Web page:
It is an object of the present invention to provide a system which efficiently removes certain chemicals from a solution before the solution is discarded.
It is another object of the invention to provide a system which efficiently alter certain chemicals, metals or constituents from a solution, air or gas.
It is another object of the invention to provide a system which is capable of removing hazardous or environmentally unacceptable chemicals from a solution.
It is another object of the invention to provide a kernel which can be impregnated with any reactive material so that the desired exchange reaction using the kernel is achieved.
It is another object of the invention to provide a system which allows reclaiming or recovery of certain metals which may be within the solution to be treated.
It is a further object of the invention to provide a system which can be used in a vessel of any configuration of any size.
It is yet a further object of the invention to provide a substance which is economical and easy to use.
These and other objects of the invention will be more fully understood from the following description of the invention with reference to the illustrations appended hereto.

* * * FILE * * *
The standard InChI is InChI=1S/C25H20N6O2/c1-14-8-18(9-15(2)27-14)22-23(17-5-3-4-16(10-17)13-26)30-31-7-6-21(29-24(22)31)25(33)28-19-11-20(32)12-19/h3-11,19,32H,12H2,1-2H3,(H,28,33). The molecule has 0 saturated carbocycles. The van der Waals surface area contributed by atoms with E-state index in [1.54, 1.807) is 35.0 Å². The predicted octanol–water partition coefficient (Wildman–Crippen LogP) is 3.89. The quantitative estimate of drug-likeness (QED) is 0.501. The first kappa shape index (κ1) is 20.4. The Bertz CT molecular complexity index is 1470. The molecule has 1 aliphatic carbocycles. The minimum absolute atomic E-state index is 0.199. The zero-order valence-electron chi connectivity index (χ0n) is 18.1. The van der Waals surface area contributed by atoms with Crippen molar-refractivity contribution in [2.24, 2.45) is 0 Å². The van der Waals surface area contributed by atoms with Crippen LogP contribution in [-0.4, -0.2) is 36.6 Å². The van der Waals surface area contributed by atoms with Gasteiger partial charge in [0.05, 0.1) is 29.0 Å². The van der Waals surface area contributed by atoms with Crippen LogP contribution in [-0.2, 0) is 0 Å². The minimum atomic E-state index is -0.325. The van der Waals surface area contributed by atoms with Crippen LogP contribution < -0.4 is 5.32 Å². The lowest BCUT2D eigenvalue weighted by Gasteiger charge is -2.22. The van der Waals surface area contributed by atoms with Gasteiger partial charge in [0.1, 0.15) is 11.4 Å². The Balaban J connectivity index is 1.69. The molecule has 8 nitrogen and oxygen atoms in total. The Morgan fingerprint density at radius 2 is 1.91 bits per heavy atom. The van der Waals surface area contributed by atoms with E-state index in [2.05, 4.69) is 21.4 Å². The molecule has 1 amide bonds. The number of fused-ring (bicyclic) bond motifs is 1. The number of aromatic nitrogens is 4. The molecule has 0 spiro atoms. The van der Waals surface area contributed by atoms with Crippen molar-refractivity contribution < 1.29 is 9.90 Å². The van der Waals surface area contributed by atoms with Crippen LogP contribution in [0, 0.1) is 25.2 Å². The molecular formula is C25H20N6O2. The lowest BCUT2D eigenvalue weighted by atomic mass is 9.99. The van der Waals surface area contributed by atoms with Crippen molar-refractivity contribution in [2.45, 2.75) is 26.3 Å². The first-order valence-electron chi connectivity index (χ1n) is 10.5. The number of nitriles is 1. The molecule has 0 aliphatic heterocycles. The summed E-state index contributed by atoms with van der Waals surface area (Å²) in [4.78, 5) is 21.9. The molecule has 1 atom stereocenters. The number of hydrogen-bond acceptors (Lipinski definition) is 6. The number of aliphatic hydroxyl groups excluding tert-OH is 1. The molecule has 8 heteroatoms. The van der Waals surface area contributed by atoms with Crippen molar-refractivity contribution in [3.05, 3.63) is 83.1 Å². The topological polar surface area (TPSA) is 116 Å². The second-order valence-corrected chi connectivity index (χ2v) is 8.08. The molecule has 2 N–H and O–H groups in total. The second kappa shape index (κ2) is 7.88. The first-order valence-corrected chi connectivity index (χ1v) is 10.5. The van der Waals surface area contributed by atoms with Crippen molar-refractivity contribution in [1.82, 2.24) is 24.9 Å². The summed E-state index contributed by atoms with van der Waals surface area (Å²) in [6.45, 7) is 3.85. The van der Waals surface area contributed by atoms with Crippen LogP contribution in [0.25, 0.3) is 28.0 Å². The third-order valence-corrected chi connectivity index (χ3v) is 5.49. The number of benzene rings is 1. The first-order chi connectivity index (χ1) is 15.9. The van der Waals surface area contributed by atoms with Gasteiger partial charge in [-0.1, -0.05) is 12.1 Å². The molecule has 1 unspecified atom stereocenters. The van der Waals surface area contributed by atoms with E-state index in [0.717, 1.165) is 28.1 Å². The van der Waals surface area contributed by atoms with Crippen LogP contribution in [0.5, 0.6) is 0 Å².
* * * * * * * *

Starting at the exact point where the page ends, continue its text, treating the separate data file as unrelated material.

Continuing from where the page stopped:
FIG. 1 is a schematic cross-sectional illustration of one kernel in accordance with the present invention.
FIG. 2 is a schematic cross-sectional illustration of a vessel containing the kernels of the present invention.
For convenience of disclosure, the invention is described with reference to FIGS. 1 and 2 which show kernels of the material of the present invention. It should be understood, however, that the material does not have to be formed into kernels, instead it may be placed in liquid form in a container and it will later harden in situ.
Referring to FIG. 1, a resin kernel in accordance with the present invention is shown. Resin kernel 5 is comprised of a sponge-like resin substance 7 which is preferably selected from the group consisting of silicone resin, phenol formaldehyde resin, polyurea melamine and epoxy resin or combinations thereof. Silica may also be added to one of the other resin substances to promote a reclamation process as discussed hereinafter.